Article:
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Archive for June 28th, 2011

The Tax Court decided Ramig v. Commissioner, T.C. Memo 2011-147 today, holding that a shareholder’s purported loans to a corporation in which he was the CEO and minority shareholder were in fact capital contributions. As a result, the shareholder was not permitted to claim a bad debt deduction when the corporation became worthless.

Section 385 is intended to provide guidance on whether advances made from a shareholder to a corporation are debt or equity. Unfortunately, at the moment Section 385 exists mainly to provide for the future promulgation of regulations which have yet to be authored.

As a result, in analyzing the debt versus equity issue, taxpayers and their advisors must look to case law. Luckily, there are many decisions just like Ramig to reference.

In Ramig, the Tax Court examined the following factors provided for in the Ninth Circuit for determining whether an advance to a corporation gives rise to a bona fide debt as opposed to an equity investment:

1. the labels on the documents evidencing the (supposed) indebtedness,

2. the presence or absence of a maturity date,

3. the source of payment,

4. the right of the (supposed) lender to enforce payment,

5. the lender’s right to participate in management,

6. the lender’s right to collect compared to the regular corporate creditors,

7. the parties’ intent,

8. the adequacy of the (supposed) borrower’s capitalization,

9. whether stockholders’ advances to the corporation are in the same proportion as their equity ownership in the corporation,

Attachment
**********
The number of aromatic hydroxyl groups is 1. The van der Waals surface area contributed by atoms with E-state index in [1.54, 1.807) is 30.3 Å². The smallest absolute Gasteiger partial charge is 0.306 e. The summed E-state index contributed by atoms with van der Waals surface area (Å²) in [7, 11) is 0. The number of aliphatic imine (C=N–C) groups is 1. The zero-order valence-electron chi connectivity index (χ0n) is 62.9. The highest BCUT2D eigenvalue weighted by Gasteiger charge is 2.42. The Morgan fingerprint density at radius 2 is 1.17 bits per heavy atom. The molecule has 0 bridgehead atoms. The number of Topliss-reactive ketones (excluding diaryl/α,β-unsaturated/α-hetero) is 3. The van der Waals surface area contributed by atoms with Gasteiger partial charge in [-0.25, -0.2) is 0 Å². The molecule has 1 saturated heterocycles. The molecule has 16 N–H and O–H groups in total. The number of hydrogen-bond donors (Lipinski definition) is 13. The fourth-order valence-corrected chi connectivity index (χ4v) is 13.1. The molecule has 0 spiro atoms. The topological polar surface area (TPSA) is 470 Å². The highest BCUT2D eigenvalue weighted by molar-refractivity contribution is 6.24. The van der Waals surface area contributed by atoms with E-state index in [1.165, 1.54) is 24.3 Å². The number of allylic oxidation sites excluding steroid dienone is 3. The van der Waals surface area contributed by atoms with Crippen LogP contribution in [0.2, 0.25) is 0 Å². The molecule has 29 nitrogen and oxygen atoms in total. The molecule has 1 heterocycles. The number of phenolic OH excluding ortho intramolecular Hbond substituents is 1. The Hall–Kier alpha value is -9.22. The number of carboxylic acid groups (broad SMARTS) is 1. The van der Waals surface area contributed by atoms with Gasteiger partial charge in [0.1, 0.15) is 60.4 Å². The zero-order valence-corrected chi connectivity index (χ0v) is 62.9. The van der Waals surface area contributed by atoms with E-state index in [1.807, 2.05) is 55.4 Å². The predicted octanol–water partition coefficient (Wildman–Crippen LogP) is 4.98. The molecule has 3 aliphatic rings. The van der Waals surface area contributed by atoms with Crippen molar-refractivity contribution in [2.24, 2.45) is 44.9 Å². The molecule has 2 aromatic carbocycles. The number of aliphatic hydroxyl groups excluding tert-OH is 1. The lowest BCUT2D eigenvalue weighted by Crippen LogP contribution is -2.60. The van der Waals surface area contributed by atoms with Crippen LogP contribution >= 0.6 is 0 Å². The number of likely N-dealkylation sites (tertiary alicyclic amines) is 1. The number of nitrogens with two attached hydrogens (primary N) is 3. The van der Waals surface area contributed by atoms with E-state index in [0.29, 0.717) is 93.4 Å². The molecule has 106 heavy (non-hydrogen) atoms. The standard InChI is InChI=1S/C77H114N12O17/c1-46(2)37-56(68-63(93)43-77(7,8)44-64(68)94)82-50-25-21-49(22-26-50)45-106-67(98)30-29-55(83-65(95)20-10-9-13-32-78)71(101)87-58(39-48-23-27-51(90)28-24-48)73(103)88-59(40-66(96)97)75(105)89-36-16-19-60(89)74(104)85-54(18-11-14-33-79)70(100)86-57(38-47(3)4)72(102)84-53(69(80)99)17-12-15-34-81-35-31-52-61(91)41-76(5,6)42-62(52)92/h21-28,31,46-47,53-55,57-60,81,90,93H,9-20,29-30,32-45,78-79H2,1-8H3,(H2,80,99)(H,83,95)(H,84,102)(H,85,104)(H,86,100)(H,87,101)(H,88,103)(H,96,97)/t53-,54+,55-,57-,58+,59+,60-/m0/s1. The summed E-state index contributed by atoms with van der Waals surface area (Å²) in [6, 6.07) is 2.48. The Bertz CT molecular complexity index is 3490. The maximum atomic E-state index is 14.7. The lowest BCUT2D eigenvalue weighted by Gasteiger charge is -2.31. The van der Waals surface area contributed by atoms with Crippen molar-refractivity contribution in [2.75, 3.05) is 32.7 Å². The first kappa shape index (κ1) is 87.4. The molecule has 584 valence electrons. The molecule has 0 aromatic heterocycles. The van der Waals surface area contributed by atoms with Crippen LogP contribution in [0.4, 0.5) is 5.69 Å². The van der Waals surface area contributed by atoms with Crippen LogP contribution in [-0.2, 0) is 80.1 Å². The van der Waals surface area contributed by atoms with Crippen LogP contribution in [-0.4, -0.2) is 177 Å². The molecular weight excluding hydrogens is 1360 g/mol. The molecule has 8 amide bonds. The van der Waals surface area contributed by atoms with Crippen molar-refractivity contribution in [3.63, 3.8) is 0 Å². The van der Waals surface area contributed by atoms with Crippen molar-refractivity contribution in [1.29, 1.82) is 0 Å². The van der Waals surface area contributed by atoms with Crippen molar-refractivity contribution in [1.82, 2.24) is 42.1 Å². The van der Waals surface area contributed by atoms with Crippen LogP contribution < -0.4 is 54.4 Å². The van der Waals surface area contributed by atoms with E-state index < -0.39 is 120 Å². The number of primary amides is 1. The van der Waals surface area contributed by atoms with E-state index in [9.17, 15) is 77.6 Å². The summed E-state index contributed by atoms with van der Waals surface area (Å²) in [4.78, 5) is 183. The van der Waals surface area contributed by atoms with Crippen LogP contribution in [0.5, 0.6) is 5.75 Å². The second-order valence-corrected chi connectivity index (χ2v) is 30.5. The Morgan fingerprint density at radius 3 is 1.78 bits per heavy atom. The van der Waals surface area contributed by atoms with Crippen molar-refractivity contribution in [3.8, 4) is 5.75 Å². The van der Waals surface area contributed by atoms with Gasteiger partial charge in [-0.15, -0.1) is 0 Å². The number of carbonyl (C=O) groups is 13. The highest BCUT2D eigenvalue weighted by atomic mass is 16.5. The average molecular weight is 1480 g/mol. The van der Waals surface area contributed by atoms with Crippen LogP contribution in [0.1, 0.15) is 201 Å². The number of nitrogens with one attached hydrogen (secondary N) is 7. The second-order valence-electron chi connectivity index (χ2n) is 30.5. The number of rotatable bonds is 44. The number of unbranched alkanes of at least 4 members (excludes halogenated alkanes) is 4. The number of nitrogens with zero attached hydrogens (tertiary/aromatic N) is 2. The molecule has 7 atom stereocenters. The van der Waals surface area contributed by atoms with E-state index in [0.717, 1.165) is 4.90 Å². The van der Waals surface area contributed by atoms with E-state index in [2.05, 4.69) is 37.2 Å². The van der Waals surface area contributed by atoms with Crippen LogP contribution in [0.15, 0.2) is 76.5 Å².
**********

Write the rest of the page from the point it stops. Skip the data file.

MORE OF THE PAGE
10. the payment of interest out of only “dividend money”, and

11. the borrower’s ability to obtain loans from outside lenders.

In holding that the advances were capital contributions, the Tax Court held that the following factors indicated that the advance was equity:

  • The corporation could not obtain outside financing (factor 11)
  • The corporation could only repay the advances if they raised more capital, which looked unlikely since the corporation was on a downward track with a steady string of losses. (factor 3)
  • The corporation didn’t demand timely repayment, meaning the shareholder essentially subordinated his debt to other lenders (factor 6)
  • The shareholder failed to insist on interest payments when they were due, meaning the interest could only be paid out of “dividend money” (factor 10)

In reaching its decision, the court ruled that while factors 1, 2,4, 7 and 9 indicated debt, they were mere formalities with little non-tax significance.

The lesson? In total, five factors favored debt and only four favored equity. However, the Tax Court heavily emphasized those factors that were not in the shareholders control, such as the financial condition of the corporation and the source and likelihood of any repayment. It should be noted that an advance possessing the formal indicia of debt (maturity date, balance sheet classification, etc…) will be given little weight if the other factors are not present.

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